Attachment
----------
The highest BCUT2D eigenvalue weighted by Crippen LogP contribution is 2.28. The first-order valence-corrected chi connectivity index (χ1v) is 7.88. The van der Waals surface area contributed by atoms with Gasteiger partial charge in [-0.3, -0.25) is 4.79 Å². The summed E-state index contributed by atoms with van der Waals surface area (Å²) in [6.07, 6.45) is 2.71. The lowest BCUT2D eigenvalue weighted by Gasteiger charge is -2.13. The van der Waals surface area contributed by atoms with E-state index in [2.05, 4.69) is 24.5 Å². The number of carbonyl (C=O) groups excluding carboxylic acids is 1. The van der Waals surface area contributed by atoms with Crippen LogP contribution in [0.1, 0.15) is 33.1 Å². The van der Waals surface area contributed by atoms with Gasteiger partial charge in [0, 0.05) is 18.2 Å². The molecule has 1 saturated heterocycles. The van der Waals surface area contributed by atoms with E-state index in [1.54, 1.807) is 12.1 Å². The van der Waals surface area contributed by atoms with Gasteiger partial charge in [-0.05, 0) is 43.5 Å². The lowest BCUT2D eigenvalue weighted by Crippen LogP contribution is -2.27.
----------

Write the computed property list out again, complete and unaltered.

The highest BCUT2D eigenvalue weighted by Crippen LogP contribution is 2.28. The first-order valence-corrected chi connectivity index (χ1v) is 7.88. The van der Waals surface area contributed by atoms with Gasteiger partial charge in [-0.3, -0.25) is 4.79 Å². The summed E-state index contributed by atoms with van der Waals surface area (Å²) in [6.07, 6.45) is 2.71. The lowest BCUT2D eigenvalue weighted by Gasteiger charge is -2.13. The van der Waals surface area contributed by atoms with E-state index in [2.05, 4.69) is 24.5 Å². The number of carbonyl (C=O) groups excluding carboxylic acids is 1. The van der Waals surface area contributed by atoms with Crippen LogP contribution in [0.1, 0.15) is 33.1 Å². The van der Waals surface area contributed by atoms with Gasteiger partial charge in [0, 0.05) is 18.2 Å². The molecule has 1 saturated heterocycles. The van der Waals surface area contributed by atoms with E-state index in [1.54, 1.807) is 12.1 Å². The van der Waals surface area contributed by atoms with Gasteiger partial charge in [-0.05, 0) is 43.5 Å². The lowest BCUT2D eigenvalue weighted by Crippen LogP contribution is -2.27.